Investigations can be expensive and disruptive. Arrangements must be made while the investigation is taking place to protect workers and witnesses – this could mean temporarily re-assigning people so they don’t work together, for example.

The investigator will make findings about the allegations and the employer will need to take action based on those findings.

The Consequences of Tolerating Bad Behaviour: Employer Liabilities

While investigations, and whatever tough decisions flow from their findings, aren’t cheap or easy, there are also liabilities for an employer if proper actions regarding harassment are not taken.

Employees who experience harassment in the workplace have the option to bring a variety of claims against an employer who did not take adequate steps to protect them. These could be in the form of notice damages if, for example, an employee leaves claiming that the harassment they endured constituted a constructive dismissal. Employers could also be liable for damages for bad faith, where the employee suffered mental distress as a result of the harassment, or human rights damages where the harassment has a connection to a protected ground, such as sex. Damage amounts are all over the map, but the mere fact of having an employee or ex-employee send an organization a demand letter will start the clock on what can be huge legal fees and a huge suck of energy and moral for an organization.

Employees who feel that their employer is not taking steps to protect them can also complain to the Ministry of Labour, who will then investigate themselves and potentially issue an order to the organization to do something. Often the order will be that the employer conducts an impartial investigation into the harassment complaint. Ministry of Labour inspectors can also initiate Provincial Offences prosecutions for violations of OHSA.

Employer Excuses – But we need that guy!

The need to preserve donor, client or business relationships is not a sufficient excuse for not complying with the law. Employers may think that a decision maker will be sympathetic to them if they could only know how much the organization relies on the harasser and his or her money, but this is not the case. Even if protecting employees from harassment might mean losing the funding that pays their salary, employers still have a legal obligation to protect employees from harassment. The consequences will not be any lighter because of how needed the harasser is.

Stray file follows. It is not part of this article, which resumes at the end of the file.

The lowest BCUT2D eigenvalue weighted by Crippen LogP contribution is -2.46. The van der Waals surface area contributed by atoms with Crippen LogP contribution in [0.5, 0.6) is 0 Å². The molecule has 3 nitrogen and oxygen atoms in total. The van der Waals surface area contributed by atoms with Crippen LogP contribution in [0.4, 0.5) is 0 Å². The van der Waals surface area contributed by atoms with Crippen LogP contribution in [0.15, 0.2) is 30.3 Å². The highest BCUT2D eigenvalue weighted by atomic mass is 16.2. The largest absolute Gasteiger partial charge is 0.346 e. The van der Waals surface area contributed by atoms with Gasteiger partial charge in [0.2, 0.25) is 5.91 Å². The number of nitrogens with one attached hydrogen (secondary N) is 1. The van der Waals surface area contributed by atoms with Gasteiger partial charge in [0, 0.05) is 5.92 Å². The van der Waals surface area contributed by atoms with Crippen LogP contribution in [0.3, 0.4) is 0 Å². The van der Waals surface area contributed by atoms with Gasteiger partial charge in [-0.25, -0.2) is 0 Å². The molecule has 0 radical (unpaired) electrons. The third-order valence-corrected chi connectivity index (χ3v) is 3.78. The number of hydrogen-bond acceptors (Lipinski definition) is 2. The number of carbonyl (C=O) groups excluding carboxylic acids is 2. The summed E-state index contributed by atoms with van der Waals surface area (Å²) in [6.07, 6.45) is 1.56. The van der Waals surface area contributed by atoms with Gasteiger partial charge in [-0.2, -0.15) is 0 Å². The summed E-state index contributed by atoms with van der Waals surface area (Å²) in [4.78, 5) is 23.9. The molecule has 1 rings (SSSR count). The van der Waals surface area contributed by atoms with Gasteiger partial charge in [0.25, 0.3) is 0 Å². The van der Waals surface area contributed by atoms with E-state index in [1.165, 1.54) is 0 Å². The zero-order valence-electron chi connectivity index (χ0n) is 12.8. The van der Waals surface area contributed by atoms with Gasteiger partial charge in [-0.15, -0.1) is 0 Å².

Takeaways

While looking the other way may be tempting when the harasser brings needed funding or work, not complying with the law and not letting these offending individuals know that their behaviour is unacceptable can be hugely expensive and embarrassing for an organization. Not to mention disruptive and potentially harmful to employees and the workplace. Fortunately, we are seeing a cultural shift where more bad behaviour is being exposed, instead of silently tolerated, and where bullies and harassers are being stood up to. The more we all do our part within our own organizations the faster this needed change will come.

If you’d like to talk more about how to deal with harassment in your organization get in touch! We are passionate about this issue and eager to help.      

Sexual Harassment in the Fundraising Donor Space – Part One

We have talked a lot about workplace sexual harassment on this blog. Practising exclusively in workplace law we, unfortunately, see the issue of workplace sexual harassment come up a lot. Helping employers and employees of all shapes and sizes deal with issues related to sexual harassment makes up a lot of what we do.

Employer Obligations

Ontario organizations and businesses, be they big or small, for-profit or non-profit, as long as they have at least one worker of some type, paid or unpaid, have obligations regarding workplace harassment, violence and sexual harassment under the Ontario Occupational Health and Safety Act (OHSA), as well as the Ontario Human Rights Code. Other provinces have similar legislation and employer obligations. Employers must take steps to protect workers from violence, harassment and sexual harassment on the job and in the workplace.

Workplace, by the way, does not just mean the physical office or worksite but any land, premises, location or thing at, upon, in or near which a worker works. If a worker goes on a work trip, attends an event as part of their job, or travels to a client site then those places are also the workplace and the employer’s obligation to keep the worker safe travels with them.